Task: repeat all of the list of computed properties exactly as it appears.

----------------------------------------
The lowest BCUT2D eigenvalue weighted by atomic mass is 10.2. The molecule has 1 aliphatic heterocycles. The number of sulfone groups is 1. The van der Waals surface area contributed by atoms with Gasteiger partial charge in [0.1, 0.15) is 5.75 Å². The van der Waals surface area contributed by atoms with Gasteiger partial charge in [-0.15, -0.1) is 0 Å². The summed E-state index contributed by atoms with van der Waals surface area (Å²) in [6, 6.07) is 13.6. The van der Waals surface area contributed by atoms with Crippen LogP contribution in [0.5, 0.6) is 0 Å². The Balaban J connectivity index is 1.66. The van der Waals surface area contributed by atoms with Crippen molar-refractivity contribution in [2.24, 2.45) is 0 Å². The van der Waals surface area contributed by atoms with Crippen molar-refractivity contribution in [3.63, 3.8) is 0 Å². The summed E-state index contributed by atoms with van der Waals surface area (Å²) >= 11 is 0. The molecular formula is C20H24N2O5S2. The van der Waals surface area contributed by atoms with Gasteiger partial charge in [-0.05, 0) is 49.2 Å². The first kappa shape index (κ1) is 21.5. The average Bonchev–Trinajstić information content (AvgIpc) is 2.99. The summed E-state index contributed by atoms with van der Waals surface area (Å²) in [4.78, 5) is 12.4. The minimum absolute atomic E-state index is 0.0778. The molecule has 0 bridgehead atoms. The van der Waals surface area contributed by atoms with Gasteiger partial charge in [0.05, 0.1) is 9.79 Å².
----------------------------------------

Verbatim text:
The lowest BCUT2D eigenvalue weighted by atomic mass is 10.2. The molecule has 1 aliphatic heterocycles. The number of sulfone groups is 1. The van der Waals surface area contributed by atoms with Gasteiger partial charge in [0.1, 0.15) is 5.75 Å². The van der Waals surface area contributed by atoms with Gasteiger partial charge in [-0.15, -0.1) is 0 Å². The summed E-state index contributed by atoms with van der Waals surface area (Å²) in [6, 6.07) is 13.6. The van der Waals surface area contributed by atoms with Crippen LogP contribution in [0.5, 0.6) is 0 Å². The Balaban J connectivity index is 1.66. The van der Waals surface area contributed by atoms with Crippen molar-refractivity contribution in [2.24, 2.45) is 0 Å². The van der Waals surface area contributed by atoms with Crippen molar-refractivity contribution in [3.63, 3.8) is 0 Å². The summed E-state index contributed by atoms with van der Waals surface area (Å²) >= 11 is 0. The molecular formula is C20H24N2O5S2. The van der Waals surface area contributed by atoms with Gasteiger partial charge in [-0.05, 0) is 49.2 Å². The first kappa shape index (κ1) is 21.5. The average Bonchev–Trinajstić information content (AvgIpc) is 2.99. The summed E-state index contributed by atoms with van der Waals surface area (Å²) in [4.78, 5) is 12.4. The minimum absolute atomic E-state index is 0.0778. The molecule has 0 bridgehead atoms. The van der Waals surface area contributed by atoms with Gasteiger partial charge in [0.05, 0.1) is 9.79 Å².